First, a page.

Ultimate food safety guide

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When you sit down to that delicious meal at a restaurant, or to one that you have prepared yourself, it can be easy to forget all the processes and considerations that go into making that one meal. This includes ensuring safety and hygiene in preparing, cooking and storing food. For example, if the food isn’t stored correctly, the bacteria in it can multiply, increasing the risk of food poisoning, even before you start cooking it.

Here's a rundown of all these food safety components that go into preparing a meal and beyond, so you can ensure a safe (and delicious) experience every time.

Hygiene and safety during food preparation, cooking and storage

Preparing a meal requires safely handling, preparing and storing food to reduce the risk of illness.

Nutrition Australia provides a very helpful breakdown of the three key principles of food safety at home: Keeping things clean, cooking food thoroughly, and safe storage

Keeping clean

Cleaning your hands, kitchen tools, equipment, and utensils and washing fruits and vegetables before eating and cooking. It’s important to not only wash but dry your hands and equipment in between preparing different foods, advises Health Direct.

They also advise the points you should wash and dry your hands:

  • Before food preparation
  • After touching raw meat, eggs or vegetables with soil on them
  • After using the toilet, blowing your nose, touching any sores or cuts, or after touching an animal.

Drying hands is also important, as bacteria can transfer in the moisture of wet hands.

You shouldn’t be touching food or cooking if you’re sick with an infection, diarrhoea or vomiting or for at least 48 hours after symptoms disappear. You also need to be extra careful if you're preparing food for children, the elderly, or pregnant women.

Cross-contamination can occur when bacteria get transferred from one place to another, Health Direct states. Bacteria can for example transfer from raw food to cooked food. Bacteria can also be transferred by hands or cooking equipment.  Always prepare raw and cooked food separately. Keep raw meats separate from vegetables, for example by using a different chopping board for each.

Cooking throroughly

Ensure food is cooked to the required temperature. Always cook meats all the way through, until the juices run clear and no pink colour remains. Ensure the food is steaming hot until you serve it to reduce the risk of food poisoning. One common example is salmonella, a dangerous bacteria found in raw eggs and raw meat. If not cooked properly, then the bacteria are not killed. If this food is then consumed, it can cause food poisoning.

Safe storage

Health Direct provides the following advice regarding safe storage temperatures for food in the home:

  • Keep cold food in the fridge at less than 5 degrees celsius to prevent the growth of bacteria that can cause food poisoning.
  • Store frozen food at -15 degrees celsius or colder.
  • Store hot food greater than 60 degrees Celsius. Food poisoning bacteria grow and multiply fastest in the temperature danger zone between 5 and 60 degrees Celsius. Bacteria can’t grow easily at temperatures outside of this zone. Try not to leave food between this temperature for more than two hours.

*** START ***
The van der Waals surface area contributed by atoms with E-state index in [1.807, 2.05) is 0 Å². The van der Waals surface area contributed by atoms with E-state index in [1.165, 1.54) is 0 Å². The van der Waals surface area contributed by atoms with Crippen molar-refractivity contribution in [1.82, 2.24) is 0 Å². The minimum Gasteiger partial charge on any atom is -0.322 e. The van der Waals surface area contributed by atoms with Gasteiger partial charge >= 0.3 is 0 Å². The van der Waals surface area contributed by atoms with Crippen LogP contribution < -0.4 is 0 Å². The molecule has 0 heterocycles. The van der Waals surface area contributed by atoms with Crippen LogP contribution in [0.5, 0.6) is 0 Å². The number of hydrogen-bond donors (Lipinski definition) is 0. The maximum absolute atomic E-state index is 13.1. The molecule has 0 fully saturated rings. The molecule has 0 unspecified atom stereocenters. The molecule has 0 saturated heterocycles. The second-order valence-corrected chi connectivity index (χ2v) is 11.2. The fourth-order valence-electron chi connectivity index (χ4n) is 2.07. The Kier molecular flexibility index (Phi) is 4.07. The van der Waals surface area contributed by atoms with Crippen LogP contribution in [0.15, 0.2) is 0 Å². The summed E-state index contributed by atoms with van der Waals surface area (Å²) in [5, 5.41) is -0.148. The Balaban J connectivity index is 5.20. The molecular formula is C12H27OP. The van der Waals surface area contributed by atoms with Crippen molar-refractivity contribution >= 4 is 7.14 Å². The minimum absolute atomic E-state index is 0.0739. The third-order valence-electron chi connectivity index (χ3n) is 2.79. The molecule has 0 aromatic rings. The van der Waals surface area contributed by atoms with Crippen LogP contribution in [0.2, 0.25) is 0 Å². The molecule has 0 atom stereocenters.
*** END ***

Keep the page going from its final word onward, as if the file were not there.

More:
• Throw out food left in the temperature danger zone for more than four hours. This is an important one to remember if you ever experience a blackout.

It's also important to keep all foods sealed to prevent pests from getting in.

Additionally, make sure you use clean food storage containers that are good quality and in good condition. Ensure the lids are tight fitting or use foil or plastic film to cover food bowls to minimise potential contamination. If you use reusable grocery bags, be sure to clean them regularly too.

When storing cooked food, wait until hot food has cooled before placing it in the fridge. Place hot food into separate, smaller portions to help cool the food as quickly as possible, Better Health advises. Cover and then place in the fridge or freezer.

Be sure to store raw and cooked foods separately in covered containers, with raw meats on the shelf below cooked foods to prevent contamination from raw meat juices above. In a similar vein, do not put cooked food back on the same plate that any raw meat was sitting on.

When transporting cold or hot foods, try to buy cold foods towards the end of your shopping trip and take an insulated cooler bag with you to store and keep frozen foods cold. Keep hot and cold foods separate when transporting them home, and try to get home as soon as you can place these items in the fridge or freezer immediately.

Reheating and defrosting food

The safest way to defrost food is in the fridge or microwave, so avoid the kitchen bench.

Plus, once frozen food has been thawed, don't refreeze it, as according to Better Health, it’s likely to have higher levels of food poisoning bacteria. Raw food should be cooked and never refrozen once thawed.

Finally, as much as you may want those leftovers, Nutrition Australia advises discarding cooked leftovers after four days.

Tracey Cheung
Written by
Tracey Cheung

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